I think I can say that one feature my life has been characterized by has been fearlessness. I have always plunged into life from the deep end of the pool, and swam like the devil wherever I came up for breath. I once had a friend tell me I was the bravest person she had ever met; I had no clue what she was talking about. I thought maybe she had confused bravery with foolishness, but I was relatively young at the time.
I suppose had I been in politics or the Mafia, I would have been 'the fixer.' I have always fixed everything for everyone in my life. To a certain extent, that is the role of a wife and mother, but I think I took it beyond that. If I wanted something - or wanted something done - it happened. If I perceived that my child or stepchildren needed something I provided it. (And if I perceived that they didn't need something, I saw to it that it wasn't going to happen.) If my husband wanted something I saw to it that he got it, even if it took time. If my parents needed or wanted something they got it. In a strange way, with all of these people, their wish became my command. I wanted them to be happy. And somehow I assumed that responsibility.
Looking back, I see that I did assume the responsibility for their happiness to a degree. I've often wondered if it is in some way linked to my only brother's tragic death at the hand of a drunk driver over 45 years ago. Did I feel I had to make it up to my parents for their loss? I was all that was left?! Perhaps. But, then again, I was always such a conscientious child, even before that. I never really felt like a failure at anything until he was gone. It gets too complicated here, so I won't pursue that. Let's just say that, like many of us, I always tried to control things so that others were happy.
I remember noticing little fears that my parents had as they got older because, prior to that, I had believed they were invincible! As they got seriously older I noticed the things that were fearsome, and they eventually encompassed almost everything in life. It wasn't that they talked about it so much as it was that I paid extremely close attention - knowing, as I said before, that whatever path they were walking was a path I, too, would go down.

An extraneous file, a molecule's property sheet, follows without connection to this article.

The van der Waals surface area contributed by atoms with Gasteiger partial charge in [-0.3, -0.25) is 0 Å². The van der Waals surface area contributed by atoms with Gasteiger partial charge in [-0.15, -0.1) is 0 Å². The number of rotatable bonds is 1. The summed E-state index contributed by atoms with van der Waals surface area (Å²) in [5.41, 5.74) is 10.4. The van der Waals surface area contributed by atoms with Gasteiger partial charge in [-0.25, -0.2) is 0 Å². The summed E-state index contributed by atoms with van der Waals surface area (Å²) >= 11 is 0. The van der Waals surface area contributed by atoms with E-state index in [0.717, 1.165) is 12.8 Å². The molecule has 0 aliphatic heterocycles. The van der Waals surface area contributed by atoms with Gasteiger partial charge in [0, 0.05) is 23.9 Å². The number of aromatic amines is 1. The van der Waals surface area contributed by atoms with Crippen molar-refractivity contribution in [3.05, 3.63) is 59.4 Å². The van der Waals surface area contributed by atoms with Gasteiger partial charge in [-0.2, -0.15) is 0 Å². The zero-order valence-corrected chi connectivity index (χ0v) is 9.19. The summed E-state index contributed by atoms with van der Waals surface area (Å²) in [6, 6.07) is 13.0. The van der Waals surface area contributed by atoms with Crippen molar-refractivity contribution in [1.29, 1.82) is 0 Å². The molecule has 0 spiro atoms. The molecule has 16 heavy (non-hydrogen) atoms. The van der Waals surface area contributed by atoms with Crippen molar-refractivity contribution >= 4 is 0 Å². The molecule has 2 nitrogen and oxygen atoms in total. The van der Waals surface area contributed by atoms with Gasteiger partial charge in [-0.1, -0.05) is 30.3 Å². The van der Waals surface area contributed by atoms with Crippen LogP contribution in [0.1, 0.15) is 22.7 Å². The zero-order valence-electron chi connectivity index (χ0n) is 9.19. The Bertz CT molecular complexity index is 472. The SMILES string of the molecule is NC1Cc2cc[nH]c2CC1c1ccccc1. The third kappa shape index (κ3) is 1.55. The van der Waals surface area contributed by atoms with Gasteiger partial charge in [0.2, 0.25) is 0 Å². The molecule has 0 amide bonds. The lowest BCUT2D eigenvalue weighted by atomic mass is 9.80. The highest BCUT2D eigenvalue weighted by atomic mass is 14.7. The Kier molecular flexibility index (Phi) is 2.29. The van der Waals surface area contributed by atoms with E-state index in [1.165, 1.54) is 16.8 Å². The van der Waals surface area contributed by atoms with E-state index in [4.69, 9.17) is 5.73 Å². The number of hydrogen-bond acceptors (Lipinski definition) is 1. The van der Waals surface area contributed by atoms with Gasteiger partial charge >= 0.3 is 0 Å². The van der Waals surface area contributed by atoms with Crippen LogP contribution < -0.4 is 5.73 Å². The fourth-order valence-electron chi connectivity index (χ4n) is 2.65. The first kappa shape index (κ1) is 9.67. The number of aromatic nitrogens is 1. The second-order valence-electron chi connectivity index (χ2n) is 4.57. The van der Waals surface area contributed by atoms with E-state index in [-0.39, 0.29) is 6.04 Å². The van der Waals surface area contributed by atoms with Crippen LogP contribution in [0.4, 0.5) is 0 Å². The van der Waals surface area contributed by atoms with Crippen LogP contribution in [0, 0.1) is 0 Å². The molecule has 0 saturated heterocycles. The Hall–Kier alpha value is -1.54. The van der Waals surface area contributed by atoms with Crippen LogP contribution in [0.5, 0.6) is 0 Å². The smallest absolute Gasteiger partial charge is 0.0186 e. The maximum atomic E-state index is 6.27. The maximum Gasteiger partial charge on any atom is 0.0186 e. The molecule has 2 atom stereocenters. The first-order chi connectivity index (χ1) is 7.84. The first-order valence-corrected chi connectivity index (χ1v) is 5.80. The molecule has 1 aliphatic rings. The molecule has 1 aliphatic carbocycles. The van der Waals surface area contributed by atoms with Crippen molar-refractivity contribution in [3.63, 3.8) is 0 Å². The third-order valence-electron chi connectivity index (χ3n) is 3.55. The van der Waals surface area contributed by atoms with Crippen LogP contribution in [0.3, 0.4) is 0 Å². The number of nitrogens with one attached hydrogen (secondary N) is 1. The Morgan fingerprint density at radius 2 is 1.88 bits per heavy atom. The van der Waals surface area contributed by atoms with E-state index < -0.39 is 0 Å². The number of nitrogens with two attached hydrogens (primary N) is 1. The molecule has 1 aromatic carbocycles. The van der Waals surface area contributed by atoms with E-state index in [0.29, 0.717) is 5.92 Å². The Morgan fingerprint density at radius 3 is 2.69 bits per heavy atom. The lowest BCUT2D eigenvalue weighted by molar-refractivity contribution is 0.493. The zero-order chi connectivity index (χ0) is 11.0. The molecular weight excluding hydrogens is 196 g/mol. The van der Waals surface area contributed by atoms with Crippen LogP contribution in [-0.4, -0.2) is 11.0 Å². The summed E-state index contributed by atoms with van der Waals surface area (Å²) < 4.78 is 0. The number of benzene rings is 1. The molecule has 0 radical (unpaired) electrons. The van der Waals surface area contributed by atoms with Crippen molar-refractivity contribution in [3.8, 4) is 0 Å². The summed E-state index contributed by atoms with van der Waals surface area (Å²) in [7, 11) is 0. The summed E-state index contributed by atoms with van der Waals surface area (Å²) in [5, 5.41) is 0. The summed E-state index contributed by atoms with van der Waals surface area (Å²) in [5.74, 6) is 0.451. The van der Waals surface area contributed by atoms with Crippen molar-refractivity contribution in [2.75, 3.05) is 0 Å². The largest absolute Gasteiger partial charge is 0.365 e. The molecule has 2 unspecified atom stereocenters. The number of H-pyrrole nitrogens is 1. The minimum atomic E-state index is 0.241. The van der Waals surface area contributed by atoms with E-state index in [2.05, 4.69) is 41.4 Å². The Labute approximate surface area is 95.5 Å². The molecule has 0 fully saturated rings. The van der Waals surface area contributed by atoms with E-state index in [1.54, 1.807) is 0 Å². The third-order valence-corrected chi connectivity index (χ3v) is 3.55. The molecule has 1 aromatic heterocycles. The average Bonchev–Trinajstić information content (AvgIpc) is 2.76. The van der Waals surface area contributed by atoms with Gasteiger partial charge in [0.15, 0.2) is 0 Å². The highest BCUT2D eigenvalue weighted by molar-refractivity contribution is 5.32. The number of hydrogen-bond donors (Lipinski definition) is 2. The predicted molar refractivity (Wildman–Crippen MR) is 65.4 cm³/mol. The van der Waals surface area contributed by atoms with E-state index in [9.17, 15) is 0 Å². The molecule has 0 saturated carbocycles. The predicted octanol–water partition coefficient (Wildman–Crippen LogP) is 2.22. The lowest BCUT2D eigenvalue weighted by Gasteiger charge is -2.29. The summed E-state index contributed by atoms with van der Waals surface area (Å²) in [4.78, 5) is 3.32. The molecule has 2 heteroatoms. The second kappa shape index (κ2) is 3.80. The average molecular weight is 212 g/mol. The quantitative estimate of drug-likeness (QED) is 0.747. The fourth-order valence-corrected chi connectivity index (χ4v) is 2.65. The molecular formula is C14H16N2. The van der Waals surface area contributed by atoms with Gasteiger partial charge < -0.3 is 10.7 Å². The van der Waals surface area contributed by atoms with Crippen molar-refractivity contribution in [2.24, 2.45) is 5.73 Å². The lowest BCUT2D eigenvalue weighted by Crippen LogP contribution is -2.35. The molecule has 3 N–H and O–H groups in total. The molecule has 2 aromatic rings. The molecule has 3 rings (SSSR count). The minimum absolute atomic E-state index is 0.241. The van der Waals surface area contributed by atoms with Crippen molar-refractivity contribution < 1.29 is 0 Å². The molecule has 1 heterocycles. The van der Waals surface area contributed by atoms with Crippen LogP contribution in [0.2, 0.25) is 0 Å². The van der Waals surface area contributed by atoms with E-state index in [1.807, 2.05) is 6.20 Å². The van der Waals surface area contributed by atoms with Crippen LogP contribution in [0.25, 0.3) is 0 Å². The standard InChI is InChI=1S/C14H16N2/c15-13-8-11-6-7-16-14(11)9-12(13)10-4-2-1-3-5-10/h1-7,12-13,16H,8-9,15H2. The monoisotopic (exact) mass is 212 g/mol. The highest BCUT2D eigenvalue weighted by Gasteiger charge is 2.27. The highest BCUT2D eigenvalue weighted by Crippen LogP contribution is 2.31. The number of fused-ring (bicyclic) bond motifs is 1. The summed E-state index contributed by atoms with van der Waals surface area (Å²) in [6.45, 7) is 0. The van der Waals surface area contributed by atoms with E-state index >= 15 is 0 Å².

The reason I bring it up at all is that I have seen the first glimmer of that fear. The first faint shudder came at the thought of ever moving. That thought was so overwhelming that I spent the next two years getting rid of things (remember, too, that my parents had lived with us for a number of years). There are still many things to get rid of, but now I am in the phase of not being able to make up my mind what I can live without. So many things carry memories. I've been in this phase for at least a couple of years. I have begun to solve this dilemma by boxing things up and labeling thing, as if I am moving. Hey, it works for me! I may end up putting it in storage, even.
As I clumsily dealt with that first shudder of fear, the next wave came. That was the fear of not being able to keep up our property. We have a huge lot. I began to picture us as characters in a Dickens novel, two old people huddled in a shabby house with filthy windows, on a lot overtaken with weeds, cracked cement, etc. (Remember that I am a writer... everything in my mind's eye is dramatic.)
Then as I began to have severe allergies I had trouble getting my breath at times. The thought crossed my mind that, living out in the country, I might not be near enough to help in the event of a medical emergency. I didn't dwell on that one.
With the financial downturn in this country came higher taxes, bigger bills, shrinking retirement funds, and the question of future finances. I wondered if we should think about scaling back, moving to a smaller place ... and that brought me right back around to my first fear: that of moving. Just as an exercise, I saw myself in my 80s, and projected all of these concerns forward in time. It was overwhelming. I could barely handle it right now, how much less in 15-20 years? I could see I'd better get cracking on some of these issues.
And, more than anything on earth, I don't want to be a burden to my son. I would do anything on earth to avoid that. I'm sure the thought has never entered his mind. I don't want it to. Yes, I took care of my parents and wouldn't trade the privilege for anything in this world. But, that was me.
And even more than being a burden to my son, I don't want to ever be without my partner, my husband, my best friend. Immature as I know it to be, that's the one thing about heaven that I can't get my head around, that apparently there is no marriage. (But can we keep the one we have?)
Knowing as I do that I am only on the brink of the fears that come with age, I want every day and every hour to count for my Lord. Uppermost in my mind every day is my accountability before Him. Today is the day I have. This is the day I do not want to miss any opportunity to glorify His name.
"Let us therefore come boldly to the throne of grace, that we may obtain mercy and find grace to help in time of need." I talk to the Lord all the time. I am learning to go boldly before Him. He is not only my Lord; He has said He is our brother, our friend. He giveth more grace. Indeed.
"Do not be afraid, O man highly esteemed," he said. "Peace! Be strong now; be strong." When he spoke to me, I was strengthened and said, "Speak, my lord, since you have given me strength." Daniel 10:19.
"But he said to me, 'My grace is sufficient for you, for my power is made perfect in weakness.' Therefore I will boast all the more gladly about my weaknesses, so that Christ's power may rest on me." 2 Corinthians 12:9.